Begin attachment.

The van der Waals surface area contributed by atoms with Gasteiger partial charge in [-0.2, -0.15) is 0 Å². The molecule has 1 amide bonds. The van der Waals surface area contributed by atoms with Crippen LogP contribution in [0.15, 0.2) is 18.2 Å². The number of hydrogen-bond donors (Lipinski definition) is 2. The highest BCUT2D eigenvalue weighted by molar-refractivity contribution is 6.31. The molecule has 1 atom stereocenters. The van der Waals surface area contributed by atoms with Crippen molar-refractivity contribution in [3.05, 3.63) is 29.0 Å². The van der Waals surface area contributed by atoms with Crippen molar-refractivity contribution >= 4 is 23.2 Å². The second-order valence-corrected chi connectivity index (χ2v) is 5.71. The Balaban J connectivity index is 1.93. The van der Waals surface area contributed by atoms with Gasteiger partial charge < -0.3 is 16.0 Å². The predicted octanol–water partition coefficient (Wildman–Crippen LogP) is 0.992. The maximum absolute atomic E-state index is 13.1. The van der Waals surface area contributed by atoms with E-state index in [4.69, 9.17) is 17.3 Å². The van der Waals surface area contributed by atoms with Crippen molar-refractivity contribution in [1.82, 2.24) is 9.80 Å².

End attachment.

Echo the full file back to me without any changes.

The van der Waals surface area contributed by atoms with Gasteiger partial charge in [-0.2, -0.15) is 0 Å². The molecule has 1 amide bonds. The van der Waals surface area contributed by atoms with Crippen LogP contribution in [0.15, 0.2) is 18.2 Å². The number of hydrogen-bond donors (Lipinski definition) is 2. The highest BCUT2D eigenvalue weighted by molar-refractivity contribution is 6.31. The molecule has 1 atom stereocenters. The van der Waals surface area contributed by atoms with Crippen molar-refractivity contribution in [3.05, 3.63) is 29.0 Å². The van der Waals surface area contributed by atoms with Crippen molar-refractivity contribution >= 4 is 23.2 Å². The second-order valence-corrected chi connectivity index (χ2v) is 5.71. The Balaban J connectivity index is 1.93. The van der Waals surface area contributed by atoms with Gasteiger partial charge < -0.3 is 16.0 Å². The predicted octanol–water partition coefficient (Wildman–Crippen LogP) is 0.992. The maximum absolute atomic E-state index is 13.1. The van der Waals surface area contributed by atoms with E-state index in [4.69, 9.17) is 17.3 Å². The van der Waals surface area contributed by atoms with Crippen molar-refractivity contribution in [1.82, 2.24) is 9.80 Å².